Providing Essential Nutrients

Fertilizing your philodendron regularly can help prevent browning caused by nutritional deficiencies. Use a balanced fertilizer every other week to supply essential nutrients to your plant. In the spring or fall, consider adding compost or manure to your soil mix to improve nutrient absorption and enhance overall plant health.

Ensuring Appropriate Light Conditions

Light conditions play a crucial role in keeping your philodendron healthy and avoiding browning. Make sure your plant is placed in a bright spot, receiving indirect sunlight. Too much direct sunlight can cause the leaves to burn and turn brown, while insufficient light can lead to weak growth, making your philodendron more susceptible to pests and diseases.

Inspecting and Managing Pests

Regularly inspect your philodendron for signs of pests, such as spider mites, aphids, or mealybugs, which can cause leaves to turn brown. If you notice any infestation, isolate the affected plant and treat it promptly. One way to treat and prevent pests is to spray the plant with a neem oil solution once a month. In case of fungal or bacterial diseases, applying a fungicide like liquid copper fungicide can help control the issue, but it’s essential to implement preventive measures to avoid recurring problems.

By focusing on these four areas—watering, nutrients, light, and pest management—you can effectively prevent and treat browning in your philodendron plants. Remember to monitor your plant’s health and address any issues promptly for optimal growth and appearance.

Factors Affecting Philodendron Health

Soil Type

The health of your philodendron can be significantly impacted by the type of soil it is planted in. Most philodendrons thrive in well-draining soil that retains moisture without becoming overly saturated. This helps prevent issues like poor drainage and plant diseases. Be sure to choose a soil mix specifically formulated for philodendrons or indoor plants that contains a mixture of peat moss, perlite, and/or vermiculite.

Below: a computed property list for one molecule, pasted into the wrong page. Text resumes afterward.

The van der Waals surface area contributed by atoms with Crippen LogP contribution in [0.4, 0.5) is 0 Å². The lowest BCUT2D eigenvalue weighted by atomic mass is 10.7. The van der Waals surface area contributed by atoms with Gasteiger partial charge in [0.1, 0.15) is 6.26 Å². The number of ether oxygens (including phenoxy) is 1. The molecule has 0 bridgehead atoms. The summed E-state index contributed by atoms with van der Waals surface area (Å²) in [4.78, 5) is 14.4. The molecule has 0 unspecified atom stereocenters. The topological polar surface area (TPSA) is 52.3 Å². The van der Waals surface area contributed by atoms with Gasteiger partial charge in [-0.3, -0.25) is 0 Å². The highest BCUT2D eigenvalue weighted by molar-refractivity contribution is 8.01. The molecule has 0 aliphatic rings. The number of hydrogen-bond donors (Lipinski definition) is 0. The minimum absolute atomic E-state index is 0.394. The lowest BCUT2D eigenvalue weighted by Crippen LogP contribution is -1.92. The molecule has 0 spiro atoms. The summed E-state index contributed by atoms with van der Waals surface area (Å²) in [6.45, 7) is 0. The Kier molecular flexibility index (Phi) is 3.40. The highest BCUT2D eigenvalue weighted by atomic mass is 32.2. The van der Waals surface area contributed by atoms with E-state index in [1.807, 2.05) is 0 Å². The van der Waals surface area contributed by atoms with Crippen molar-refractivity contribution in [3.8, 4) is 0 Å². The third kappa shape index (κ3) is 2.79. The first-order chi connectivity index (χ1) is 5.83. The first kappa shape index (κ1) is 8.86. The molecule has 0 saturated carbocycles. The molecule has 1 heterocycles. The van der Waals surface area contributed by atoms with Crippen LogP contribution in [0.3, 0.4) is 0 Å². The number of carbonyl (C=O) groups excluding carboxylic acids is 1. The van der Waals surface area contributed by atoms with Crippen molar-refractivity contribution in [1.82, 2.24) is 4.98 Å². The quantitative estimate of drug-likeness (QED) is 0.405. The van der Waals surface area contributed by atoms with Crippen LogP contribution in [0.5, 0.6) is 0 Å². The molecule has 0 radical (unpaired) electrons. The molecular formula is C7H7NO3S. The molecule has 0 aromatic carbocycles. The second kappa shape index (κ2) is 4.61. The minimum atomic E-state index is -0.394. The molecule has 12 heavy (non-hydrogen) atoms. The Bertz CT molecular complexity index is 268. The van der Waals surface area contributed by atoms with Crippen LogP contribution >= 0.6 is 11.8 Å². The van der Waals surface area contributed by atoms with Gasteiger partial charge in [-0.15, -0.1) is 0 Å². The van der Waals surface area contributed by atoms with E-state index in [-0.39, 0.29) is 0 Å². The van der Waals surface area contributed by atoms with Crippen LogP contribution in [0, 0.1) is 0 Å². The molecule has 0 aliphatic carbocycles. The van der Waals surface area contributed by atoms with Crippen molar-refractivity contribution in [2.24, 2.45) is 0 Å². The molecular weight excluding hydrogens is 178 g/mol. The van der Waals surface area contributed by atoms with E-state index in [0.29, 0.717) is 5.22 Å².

• Well-draining soil
  • Retains moisture without becoming saturated
  • Formulated for philodendrons or indoor plants


Philodendron plants originate from tropical environments and consequently, they require adequate humidity levels to maintain their vibrant leaves. Low humidity levels can cause your philodendron’s leaves to turn brown and become brittle.

Aiming for a humidity range of 50% and above is beneficial for these plants, and they can even tolerate humidity levels as high as 90%. To maintain the ideal humidity levels for your philodendron, use methods like misting, using a humidifier, or placing a tray of water close to the plants.

  • Requires 50%+ humidity
  • Can cope with humidity as high as 90%
  • Misting, humidifiers, or water trays can help maintain humidity levels


Philodendrons are sensitive to temperature fluctuations, and being exposed to extreme temperatures or drafts can negatively impact their health. It is essential to maintain a stable indoor temperature for your philodendron, avoiding any sudden and sharp changes.

In general, philodendrons prefer a temperature range between 65°F and 80°F (18°C and 27°C). Make sure to place them in areas where they are not subjected to cold drafts or directly under air-conditioning vents. Also, avoid placing them near heating elements, as this can cause brown spots on the leaves.